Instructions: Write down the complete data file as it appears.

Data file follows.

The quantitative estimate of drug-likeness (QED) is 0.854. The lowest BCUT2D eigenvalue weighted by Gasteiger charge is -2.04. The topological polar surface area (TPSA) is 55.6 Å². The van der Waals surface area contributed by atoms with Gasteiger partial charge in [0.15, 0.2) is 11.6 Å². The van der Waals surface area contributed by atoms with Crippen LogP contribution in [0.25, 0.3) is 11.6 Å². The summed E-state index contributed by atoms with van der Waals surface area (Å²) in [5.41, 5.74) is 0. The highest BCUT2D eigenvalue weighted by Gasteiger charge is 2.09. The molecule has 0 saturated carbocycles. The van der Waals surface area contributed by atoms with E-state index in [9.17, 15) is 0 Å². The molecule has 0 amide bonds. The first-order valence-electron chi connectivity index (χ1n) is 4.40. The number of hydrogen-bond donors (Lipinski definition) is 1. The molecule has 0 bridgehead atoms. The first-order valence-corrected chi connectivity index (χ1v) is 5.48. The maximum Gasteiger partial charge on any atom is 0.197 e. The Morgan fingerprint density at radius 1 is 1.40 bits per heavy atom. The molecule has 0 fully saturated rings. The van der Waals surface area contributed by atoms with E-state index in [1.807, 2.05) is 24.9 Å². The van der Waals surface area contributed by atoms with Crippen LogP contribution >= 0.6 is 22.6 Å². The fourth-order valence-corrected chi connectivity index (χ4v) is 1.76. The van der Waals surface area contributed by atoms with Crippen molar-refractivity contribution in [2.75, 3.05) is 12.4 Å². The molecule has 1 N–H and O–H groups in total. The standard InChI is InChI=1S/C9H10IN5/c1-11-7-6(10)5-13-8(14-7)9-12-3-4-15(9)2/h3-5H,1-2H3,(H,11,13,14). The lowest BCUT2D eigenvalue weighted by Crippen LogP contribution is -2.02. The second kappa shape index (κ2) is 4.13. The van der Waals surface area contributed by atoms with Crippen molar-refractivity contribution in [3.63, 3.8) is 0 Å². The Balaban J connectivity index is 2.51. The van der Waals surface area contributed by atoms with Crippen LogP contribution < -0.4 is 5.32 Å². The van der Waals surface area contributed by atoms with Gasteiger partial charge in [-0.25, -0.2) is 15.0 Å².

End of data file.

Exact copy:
The quantitative estimate of drug-likeness (QED) is 0.854. The lowest BCUT2D eigenvalue weighted by Gasteiger charge is -2.04. The topological polar surface area (TPSA) is 55.6 Å². The van der Waals surface area contributed by atoms with Gasteiger partial charge in [0.15, 0.2) is 11.6 Å². The van der Waals surface area contributed by atoms with Crippen LogP contribution in [0.25, 0.3) is 11.6 Å². The summed E-state index contributed by atoms with van der Waals surface area (Å²) in [5.41, 5.74) is 0. The highest BCUT2D eigenvalue weighted by Gasteiger charge is 2.09. The molecule has 0 saturated carbocycles. The van der Waals surface area contributed by atoms with E-state index in [9.17, 15) is 0 Å². The molecule has 0 amide bonds. The first-order valence-electron chi connectivity index (χ1n) is 4.40. The number of hydrogen-bond donors (Lipinski definition) is 1. The molecule has 0 bridgehead atoms. The first-order valence-corrected chi connectivity index (χ1v) is 5.48. The maximum Gasteiger partial charge on any atom is 0.197 e. The Morgan fingerprint density at radius 1 is 1.40 bits per heavy atom. The molecule has 0 fully saturated rings. The van der Waals surface area contributed by atoms with E-state index in [1.807, 2.05) is 24.9 Å². The van der Waals surface area contributed by atoms with Crippen LogP contribution >= 0.6 is 22.6 Å². The fourth-order valence-corrected chi connectivity index (χ4v) is 1.76. The van der Waals surface area contributed by atoms with Crippen molar-refractivity contribution in [2.75, 3.05) is 12.4 Å². The molecule has 1 N–H and O–H groups in total. The standard InChI is InChI=1S/C9H10IN5/c1-11-7-6(10)5-13-8(14-7)9-12-3-4-15(9)2/h3-5H,1-2H3,(H,11,13,14). The lowest BCUT2D eigenvalue weighted by Crippen LogP contribution is -2.02. The second kappa shape index (κ2) is 4.13. The van der Waals surface area contributed by atoms with Crippen molar-refractivity contribution in [3.63, 3.8) is 0 Å². The Balaban J connectivity index is 2.51. The van der Waals surface area contributed by atoms with Crippen LogP contribution < -0.4 is 5.32 Å². The van der Waals surface area contributed by atoms with Gasteiger partial charge in [-0.25, -0.2) is 15.0 Å².